Walt Whitman

Here you will find the Long Poem Faces of poet Walt Whitman


SAUNTERING the pavement, or riding the country by-road--lo! such
 Faces of friendship, precision, caution, suavity, ideality;
 The spiritual, prescient face--the always welcome, common, benevolent
 The face of the singing of music--the grand faces of natural lawyers
 and judges, broad at the back-top;
 The faces of hunters and fishers, bulged at the brows--the shaved
 blanch'd faces of orthodox citizens;
 The pure, extravagant, yearning, questioning artist's face;
 The ugly face of some beautiful Soul, the handsome detested or
 despised face;
 The sacred faces of infants, the illuminated face of the mother of
 many children;
 The face of an amour, the face of veneration;
 The face as of a dream, the face of an immobile rock; 10
 The face withdrawn of its good and bad, a castrated face;
 A wild hawk, his wings clipp'd by the clipper;
 A stallion that yielded at last to the thongs and knife of the

 Sauntering the pavement, thus, or crossing the ceaseless ferry,
 faces, and faces, and faces:
 I see them, and complain not, and am content with all.

 Do you suppose I could be content with all, if I thought them their
 own finale?

 This now is too lamentable a face for a man;
 Some abject louse, asking leave to be--cringing for it;
 Some milk-nosed maggot, blessing what lets it wrig to its hole.

 This face is a dog's snout, sniffing for garbage; 20
 Snakes nest in that mouth--I hear the sibilant threat.

 This face is a haze more chill than the arctic sea;
 Its sleepy and wobbling icebergs crunch as they go.

 This is a face of bitter herbs--this an emetic--they need no label;
 And more of the drug-shelf, laudanum, caoutchouc, or hog's-lard.

 This face is an epilepsy, its wordless tongue gives out the unearthly
 Its veins down the neck distended, its eyes roll till they show
 nothing but their whites,
 Its teeth grit, the palms of the hands are cut by the turn'd-in
 The man falls struggling and foaming to the ground while he
 speculates well.

 This face is bitten by vermin and worms, 30
 And this is some murderer's knife, with a half-pull'd scabbard.

 This face owes to the sexton his dismalest fee;
 An unceasing death-bell tolls there.

 Those then are really men--the bosses and tufts of the great round

 Features of my equals, would you trick me with your creas'd and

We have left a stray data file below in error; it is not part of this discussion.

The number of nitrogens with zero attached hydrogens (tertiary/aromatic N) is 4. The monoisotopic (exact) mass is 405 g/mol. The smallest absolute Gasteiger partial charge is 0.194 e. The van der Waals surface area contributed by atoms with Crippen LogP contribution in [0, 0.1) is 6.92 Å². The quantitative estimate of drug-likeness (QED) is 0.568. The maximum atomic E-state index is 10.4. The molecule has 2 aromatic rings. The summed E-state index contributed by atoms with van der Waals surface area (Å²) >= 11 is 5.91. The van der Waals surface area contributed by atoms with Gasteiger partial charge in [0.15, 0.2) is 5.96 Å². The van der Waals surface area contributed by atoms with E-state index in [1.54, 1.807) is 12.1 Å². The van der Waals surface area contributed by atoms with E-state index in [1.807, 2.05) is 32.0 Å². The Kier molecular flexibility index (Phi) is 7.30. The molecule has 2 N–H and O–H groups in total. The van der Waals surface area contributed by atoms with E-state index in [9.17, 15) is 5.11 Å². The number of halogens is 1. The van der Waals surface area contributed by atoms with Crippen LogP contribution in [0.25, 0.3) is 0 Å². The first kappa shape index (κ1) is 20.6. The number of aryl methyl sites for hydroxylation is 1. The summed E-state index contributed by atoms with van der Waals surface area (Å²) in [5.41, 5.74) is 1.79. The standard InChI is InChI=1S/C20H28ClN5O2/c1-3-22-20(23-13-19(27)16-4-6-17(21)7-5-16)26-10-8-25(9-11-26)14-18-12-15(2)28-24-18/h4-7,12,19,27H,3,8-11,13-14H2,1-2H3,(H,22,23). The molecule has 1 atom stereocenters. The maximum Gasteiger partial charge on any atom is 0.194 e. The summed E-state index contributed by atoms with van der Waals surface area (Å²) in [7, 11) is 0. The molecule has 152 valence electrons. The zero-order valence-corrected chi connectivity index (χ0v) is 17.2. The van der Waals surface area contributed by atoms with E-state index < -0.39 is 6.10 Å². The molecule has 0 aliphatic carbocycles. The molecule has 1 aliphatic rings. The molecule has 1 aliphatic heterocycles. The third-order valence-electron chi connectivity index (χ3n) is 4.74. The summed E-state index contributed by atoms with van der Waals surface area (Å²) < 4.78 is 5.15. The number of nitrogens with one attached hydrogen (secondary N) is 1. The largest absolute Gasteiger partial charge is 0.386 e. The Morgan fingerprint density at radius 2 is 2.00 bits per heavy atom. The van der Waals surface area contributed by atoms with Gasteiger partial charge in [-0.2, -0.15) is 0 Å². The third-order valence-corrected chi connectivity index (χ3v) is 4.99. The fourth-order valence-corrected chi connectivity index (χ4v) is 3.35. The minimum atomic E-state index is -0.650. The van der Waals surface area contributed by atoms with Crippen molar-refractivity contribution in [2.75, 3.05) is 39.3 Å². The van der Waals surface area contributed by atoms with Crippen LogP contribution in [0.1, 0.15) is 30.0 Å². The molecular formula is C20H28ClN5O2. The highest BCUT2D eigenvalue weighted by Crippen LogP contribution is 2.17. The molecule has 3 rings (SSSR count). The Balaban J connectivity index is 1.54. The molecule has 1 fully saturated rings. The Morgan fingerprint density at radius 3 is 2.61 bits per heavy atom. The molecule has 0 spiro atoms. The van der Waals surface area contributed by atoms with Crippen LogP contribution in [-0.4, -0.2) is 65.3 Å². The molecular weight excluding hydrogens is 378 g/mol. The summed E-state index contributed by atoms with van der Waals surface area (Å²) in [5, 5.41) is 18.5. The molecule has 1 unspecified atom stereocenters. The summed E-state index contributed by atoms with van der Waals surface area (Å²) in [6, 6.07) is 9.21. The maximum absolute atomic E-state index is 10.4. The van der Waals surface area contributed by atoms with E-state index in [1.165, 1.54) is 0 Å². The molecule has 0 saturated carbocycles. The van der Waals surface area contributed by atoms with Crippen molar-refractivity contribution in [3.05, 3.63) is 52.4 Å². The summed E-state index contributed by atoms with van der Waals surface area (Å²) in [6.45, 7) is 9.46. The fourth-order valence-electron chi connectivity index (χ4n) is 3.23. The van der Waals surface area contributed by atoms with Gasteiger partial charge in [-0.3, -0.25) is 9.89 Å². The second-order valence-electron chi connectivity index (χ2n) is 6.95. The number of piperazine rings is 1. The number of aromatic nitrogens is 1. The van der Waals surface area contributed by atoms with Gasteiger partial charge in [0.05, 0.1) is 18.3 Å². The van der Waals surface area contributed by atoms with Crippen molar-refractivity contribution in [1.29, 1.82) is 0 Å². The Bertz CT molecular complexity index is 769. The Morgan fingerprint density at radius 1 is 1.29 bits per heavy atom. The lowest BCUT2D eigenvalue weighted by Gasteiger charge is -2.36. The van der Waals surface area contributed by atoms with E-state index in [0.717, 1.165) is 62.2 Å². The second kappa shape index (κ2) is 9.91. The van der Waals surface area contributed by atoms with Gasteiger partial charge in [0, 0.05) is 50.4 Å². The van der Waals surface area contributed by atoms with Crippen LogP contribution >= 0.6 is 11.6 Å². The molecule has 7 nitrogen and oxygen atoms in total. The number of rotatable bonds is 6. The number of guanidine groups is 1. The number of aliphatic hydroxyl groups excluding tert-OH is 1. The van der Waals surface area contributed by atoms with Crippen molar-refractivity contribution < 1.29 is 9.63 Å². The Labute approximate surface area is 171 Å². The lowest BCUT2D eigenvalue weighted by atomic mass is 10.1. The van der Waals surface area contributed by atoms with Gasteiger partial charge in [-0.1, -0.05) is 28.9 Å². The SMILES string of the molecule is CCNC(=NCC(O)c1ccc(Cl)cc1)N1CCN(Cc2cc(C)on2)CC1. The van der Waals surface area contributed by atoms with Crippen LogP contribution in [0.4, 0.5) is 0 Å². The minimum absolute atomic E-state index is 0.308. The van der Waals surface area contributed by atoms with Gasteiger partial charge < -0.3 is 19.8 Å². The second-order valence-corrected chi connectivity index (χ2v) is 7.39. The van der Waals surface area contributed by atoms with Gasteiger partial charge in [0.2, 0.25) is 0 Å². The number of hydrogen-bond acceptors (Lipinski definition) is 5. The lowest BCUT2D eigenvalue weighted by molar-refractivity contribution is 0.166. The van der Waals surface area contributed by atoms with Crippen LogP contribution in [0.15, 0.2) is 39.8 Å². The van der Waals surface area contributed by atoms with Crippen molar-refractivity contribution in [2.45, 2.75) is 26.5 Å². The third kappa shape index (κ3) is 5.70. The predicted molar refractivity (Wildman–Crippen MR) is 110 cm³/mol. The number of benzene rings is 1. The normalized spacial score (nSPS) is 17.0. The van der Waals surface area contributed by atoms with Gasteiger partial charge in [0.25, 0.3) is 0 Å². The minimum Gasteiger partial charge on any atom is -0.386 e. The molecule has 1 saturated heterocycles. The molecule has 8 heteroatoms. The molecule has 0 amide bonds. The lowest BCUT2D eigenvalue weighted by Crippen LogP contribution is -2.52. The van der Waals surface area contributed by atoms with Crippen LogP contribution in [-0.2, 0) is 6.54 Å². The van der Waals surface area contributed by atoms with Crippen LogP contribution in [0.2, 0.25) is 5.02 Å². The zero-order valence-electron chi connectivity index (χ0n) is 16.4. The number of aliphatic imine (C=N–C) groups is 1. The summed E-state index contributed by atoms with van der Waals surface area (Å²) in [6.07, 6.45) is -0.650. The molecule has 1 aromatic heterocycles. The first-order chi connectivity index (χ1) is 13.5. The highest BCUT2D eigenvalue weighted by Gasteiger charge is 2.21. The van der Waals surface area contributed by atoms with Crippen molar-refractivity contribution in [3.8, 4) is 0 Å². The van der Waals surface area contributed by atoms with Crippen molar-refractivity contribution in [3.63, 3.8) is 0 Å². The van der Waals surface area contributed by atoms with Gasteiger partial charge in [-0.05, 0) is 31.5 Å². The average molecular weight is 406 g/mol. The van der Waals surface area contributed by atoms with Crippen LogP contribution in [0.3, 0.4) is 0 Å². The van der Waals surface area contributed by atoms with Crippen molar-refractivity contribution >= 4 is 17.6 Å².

cadaverous march?
 Well, you cannot trick me.

 I see your rounded, never-erased flow;
 I see neath the rims of your haggard and mean disguises.

 Splay and twist as you like--poke with the tangling fores of fishes
 or rats;
 You'll be unmuzzled, you certainly will. 40

 I saw the face of the most smear'd and slobbering idiot they had at
 the asylum;
 And I knew for my consolation what they knew not;
 I knew of the agents that emptied and broke my brother,
 The same wait to clear the rubbish from the fallen tenement;
 And I shall look again in a score or two of ages,
 And I shall meet the real landlord, perfect and unharm'd, every inch
 as good as myself.

 The Lord advances, and yet advances;
 Always the shadow in front--always the reach'd hand bringing up the

 Out of this face emerge banners and horses--O superb! I see what is
 I see the high pioneer-caps--I see the staves of runners clearing the
 way, 50
 I hear victorious drums.

 This face is a life-boat;
 This is the face commanding and bearded, it asks no odds of the rest;
 This face is flavor'd fruit, ready for eating;
 This face of a healthy honest boy is the programme of all good.

 These faces bear testimony, slumbering or awake;
 They show their descent from the Master himself.

 Off the word I have spoken, I except not one--red, white, black, are
 all deific;
 In each house is the ovum--it comes forth after a thousand years.

 Spots or cracks at the windows do not disturb me; 60
 Tall and sufficient stand behind, and make signs to me;
 I read the promise, and patiently wait.

 This is a full-grown lily's face,
 She speaks to the limber-hipp'd man near the garden pickets,
 Come here, she blushingly cries--Come nigh to me, limber-hipp'd man,
 Stand at my side till I lean as high as I can upon you,
 Fill me with albescent honey, bend down to me,
 Rub to me with your chafing beard, rub to my breast and shoulders.

 The old face of the mother of many children!
 Whist! I am fully content. 70

 Lull'd and late is the smoke of the First-day morning,
 It hangs low over the rows of trees by the fences,
 It hangs thin by the sassafras, the wild-cherry, and the cat-brier
 under them.

 I saw the rich ladies in full dress at the soiree,
 I heard wha